They are also required to produce more documents at this process such as the proof of payment for the bookings, a fit-to-fly certificate, and a medical certificate clearing them of COVID-19 infection. Tourists can only fly to Thailand after having the visa stamped on their passport.
The special visa allows foreigners to visit Thailand for up to 270 days upon completion of a 14-day quarantine period.
Natapanu said every Thai embassy and consulate around the world can issue the Special Tourist Visa beginning Oct. 2. The ministry has issued entry certificates for more than 22,000 foreign work permit holders, experts, and students so far, he added.
Confusingly enough, Thapanee Kiatphaibool, deputy governor of the TAT, suggested it’s the Ministry of Foreign Affairs who’s causing the delays in the implementation of the STV policy.
“The TAT acknowledges the delay caused by the foreign ministry,” Thapanee said. “There’s increasing demands for tourists entering Thailand, which add more burden to their routine responsibilities and capability. I believe the ministry will muster the strength to provide convenience for the tourists.”
Visitor entry rules to Thailand now depend on local embassy guidelines
By Barry Kenyon
October 20, 2020
Lately, Thai authorities have made many changes to the overall regulations regarding foreigner-entry by air. Elite card holders appear at last to have got the green light, actual and wannabe retirees can apply for an O/A annual visa and property owners are now sort-of included on the list. Not to mention the possibility in some countries of applying for the 90-270 days Special Tourist Visa (STV) or even a 60 day traditional tourist visa. Of course, every single foreigner seeking a mandatory Certificate of Entry must show voluminous documentation including health checks, medical insurance, air ticket on a repatriation or semi-commercial flight and prior payment for quarantine on arrival.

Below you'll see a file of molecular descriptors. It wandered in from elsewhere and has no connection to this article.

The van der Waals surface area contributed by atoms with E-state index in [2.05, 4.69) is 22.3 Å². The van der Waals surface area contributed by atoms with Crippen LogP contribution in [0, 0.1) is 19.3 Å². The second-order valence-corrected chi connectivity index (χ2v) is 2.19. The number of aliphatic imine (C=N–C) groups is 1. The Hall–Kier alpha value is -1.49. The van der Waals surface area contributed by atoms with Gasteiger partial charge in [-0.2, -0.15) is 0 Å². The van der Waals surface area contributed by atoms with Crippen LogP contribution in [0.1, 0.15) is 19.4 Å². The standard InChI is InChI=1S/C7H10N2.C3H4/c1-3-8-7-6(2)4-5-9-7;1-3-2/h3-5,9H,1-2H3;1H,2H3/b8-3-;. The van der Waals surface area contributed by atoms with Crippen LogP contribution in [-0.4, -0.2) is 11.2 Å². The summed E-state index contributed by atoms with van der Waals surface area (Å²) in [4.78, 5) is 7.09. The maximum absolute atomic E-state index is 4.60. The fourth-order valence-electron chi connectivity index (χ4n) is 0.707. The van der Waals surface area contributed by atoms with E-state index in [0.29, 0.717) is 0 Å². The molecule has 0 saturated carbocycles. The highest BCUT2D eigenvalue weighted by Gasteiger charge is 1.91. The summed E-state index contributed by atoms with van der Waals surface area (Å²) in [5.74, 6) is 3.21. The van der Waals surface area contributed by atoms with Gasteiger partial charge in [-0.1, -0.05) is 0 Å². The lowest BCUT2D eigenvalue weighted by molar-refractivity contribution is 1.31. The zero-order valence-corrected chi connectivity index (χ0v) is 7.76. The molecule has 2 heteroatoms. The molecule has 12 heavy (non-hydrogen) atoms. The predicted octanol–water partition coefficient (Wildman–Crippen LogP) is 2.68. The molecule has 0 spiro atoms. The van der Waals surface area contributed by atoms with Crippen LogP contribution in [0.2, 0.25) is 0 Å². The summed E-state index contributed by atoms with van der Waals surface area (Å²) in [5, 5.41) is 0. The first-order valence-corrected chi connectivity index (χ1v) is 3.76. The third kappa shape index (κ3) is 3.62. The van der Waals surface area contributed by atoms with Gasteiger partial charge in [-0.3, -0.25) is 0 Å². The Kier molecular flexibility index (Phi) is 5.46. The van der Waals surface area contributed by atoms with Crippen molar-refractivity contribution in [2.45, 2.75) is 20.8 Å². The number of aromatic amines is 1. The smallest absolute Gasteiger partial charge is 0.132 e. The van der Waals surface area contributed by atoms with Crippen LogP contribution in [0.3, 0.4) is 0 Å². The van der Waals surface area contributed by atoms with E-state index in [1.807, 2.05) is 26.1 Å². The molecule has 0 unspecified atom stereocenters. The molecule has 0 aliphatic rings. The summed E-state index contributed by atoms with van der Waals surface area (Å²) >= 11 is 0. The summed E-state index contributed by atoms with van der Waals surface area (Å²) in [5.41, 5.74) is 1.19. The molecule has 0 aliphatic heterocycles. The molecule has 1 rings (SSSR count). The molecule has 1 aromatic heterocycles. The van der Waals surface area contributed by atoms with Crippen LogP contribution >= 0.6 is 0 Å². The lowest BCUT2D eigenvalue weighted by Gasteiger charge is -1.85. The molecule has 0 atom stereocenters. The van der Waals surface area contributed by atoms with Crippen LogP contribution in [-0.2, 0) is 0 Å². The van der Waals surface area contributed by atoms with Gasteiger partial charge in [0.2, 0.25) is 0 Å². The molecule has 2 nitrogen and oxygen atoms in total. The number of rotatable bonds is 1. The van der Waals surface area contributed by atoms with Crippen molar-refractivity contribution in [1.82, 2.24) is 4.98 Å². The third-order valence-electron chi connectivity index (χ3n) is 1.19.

The precise situation can vary from country to country. The Thai embassy in London categorically states that the STV and 60 day tourist visas are not available as the UK is not considered a low-risk coronavirus zone. The Washington DC embassy doesn’t state whether the US is regarded as low or high risk, but anyone can guess that. The embassy in South Korea has a detailed description of the paperwork needed for the 60 day tourist visa, although no one is yet known to have entered by this route. The Norwegian, Finnish and Danish embassies all carry positive information about the STV but no mention of the 60 day tourist visa. It all depends where you are.
In other words, any wannabe traveller must peruse carefully the embassy website where he or she is based. The Thai Ministry of Foreign Affairs (MFA) appears to be notifying its worldwide embassies individually about its presumably confidential list of safe and unsafe countries. The Norwegian embassy does tantalizingly state it is currently regarded as low-risk whereas Iceland is medium-risk. Presumably the MFA does not want to publish a definitive list, only to be forced to amend it as the worldwide pandemic news changes day by day.
Compulsory insurance is another topic where unanimity is by no means the order of the day. Some embassies, including London, seem to be requiring a minimum level of US$100,000 (three million baht) for all categories of entry. But Washington at one point in its website mentions hospital inpatient treatment of 400,000 baht and outpatient 40,000 for the ten year “O/X” visa. The Danish embassy also mentions a floor limit of 400,000 baht for the new STV visa. The Thailand Longstay Company website claims that the STV requires both insurances for different illnesses. It’s confusing.